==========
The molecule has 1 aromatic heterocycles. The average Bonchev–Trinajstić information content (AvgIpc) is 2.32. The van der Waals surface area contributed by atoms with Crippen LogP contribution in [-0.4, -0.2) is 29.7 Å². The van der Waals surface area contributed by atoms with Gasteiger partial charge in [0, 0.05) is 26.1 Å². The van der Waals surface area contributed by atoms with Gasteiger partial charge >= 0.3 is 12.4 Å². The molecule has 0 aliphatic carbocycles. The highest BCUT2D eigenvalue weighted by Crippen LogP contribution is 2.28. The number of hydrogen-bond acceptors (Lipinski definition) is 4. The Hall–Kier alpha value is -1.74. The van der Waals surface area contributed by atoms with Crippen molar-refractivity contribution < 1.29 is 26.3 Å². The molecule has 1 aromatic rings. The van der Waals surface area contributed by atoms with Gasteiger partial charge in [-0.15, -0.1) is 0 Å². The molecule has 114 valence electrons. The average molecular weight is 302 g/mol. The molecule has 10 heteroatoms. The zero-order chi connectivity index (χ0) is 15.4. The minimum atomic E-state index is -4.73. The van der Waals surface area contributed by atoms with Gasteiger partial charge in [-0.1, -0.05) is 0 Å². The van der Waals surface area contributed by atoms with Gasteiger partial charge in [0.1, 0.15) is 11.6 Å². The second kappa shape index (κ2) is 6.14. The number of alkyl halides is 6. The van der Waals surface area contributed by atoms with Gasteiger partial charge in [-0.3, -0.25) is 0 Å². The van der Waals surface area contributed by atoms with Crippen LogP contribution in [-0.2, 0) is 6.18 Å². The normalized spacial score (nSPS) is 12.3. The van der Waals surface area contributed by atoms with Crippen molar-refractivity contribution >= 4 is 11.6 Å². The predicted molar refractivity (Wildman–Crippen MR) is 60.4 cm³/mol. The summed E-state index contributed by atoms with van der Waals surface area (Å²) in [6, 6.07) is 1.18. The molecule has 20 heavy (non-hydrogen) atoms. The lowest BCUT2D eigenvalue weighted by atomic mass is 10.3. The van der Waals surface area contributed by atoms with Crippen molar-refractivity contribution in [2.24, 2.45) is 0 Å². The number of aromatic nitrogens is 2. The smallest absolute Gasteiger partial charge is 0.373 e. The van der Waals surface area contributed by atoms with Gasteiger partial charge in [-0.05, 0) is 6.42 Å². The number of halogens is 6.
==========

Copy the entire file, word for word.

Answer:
The molecule has 1 aromatic heterocycles. The average Bonchev–Trinajstić information content (AvgIpc) is 2.32. The van der Waals surface area contributed by atoms with Crippen LogP contribution in [-0.4, -0.2) is 29.7 Å². The van der Waals surface area contributed by atoms with Gasteiger partial charge in [0, 0.05) is 26.1 Å². The van der Waals surface area contributed by atoms with Gasteiger partial charge >= 0.3 is 12.4 Å². The molecule has 0 aliphatic carbocycles. The highest BCUT2D eigenvalue weighted by Crippen LogP contribution is 2.28. The number of hydrogen-bond acceptors (Lipinski definition) is 4. The Hall–Kier alpha value is -1.74. The van der Waals surface area contributed by atoms with Crippen molar-refractivity contribution < 1.29 is 26.3 Å². The molecule has 1 aromatic rings. The van der Waals surface area contributed by atoms with Gasteiger partial charge in [-0.15, -0.1) is 0 Å². The molecule has 114 valence electrons. The average molecular weight is 302 g/mol. The molecule has 10 heteroatoms. The zero-order chi connectivity index (χ0) is 15.4. The minimum atomic E-state index is -4.73. The van der Waals surface area contributed by atoms with Gasteiger partial charge in [-0.1, -0.05) is 0 Å². The van der Waals surface area contributed by atoms with Gasteiger partial charge in [0.1, 0.15) is 11.6 Å². The second kappa shape index (κ2) is 6.14. The number of alkyl halides is 6. The van der Waals surface area contributed by atoms with Gasteiger partial charge in [-0.3, -0.25) is 0 Å². The van der Waals surface area contributed by atoms with Crippen LogP contribution in [-0.2, 0) is 6.18 Å². The normalized spacial score (nSPS) is 12.3. The van der Waals surface area contributed by atoms with Crippen molar-refractivity contribution >= 4 is 11.6 Å². The predicted molar refractivity (Wildman–Crippen MR) is 60.4 cm³/mol. The summed E-state index contributed by atoms with van der Waals surface area (Å²) in [6, 6.07) is 1.18. The molecule has 20 heavy (non-hydrogen) atoms. The lowest BCUT2D eigenvalue weighted by atomic mass is 10.3. The van der Waals surface area contributed by atoms with Crippen molar-refractivity contribution in [2.24, 2.45) is 0 Å². The number of aromatic nitrogens is 2. The smallest absolute Gasteiger partial charge is 0.373 e. The van der Waals surface area contributed by atoms with Gasteiger partial charge in [-0.05, 0) is 6.42 Å². The number of halogens is 6.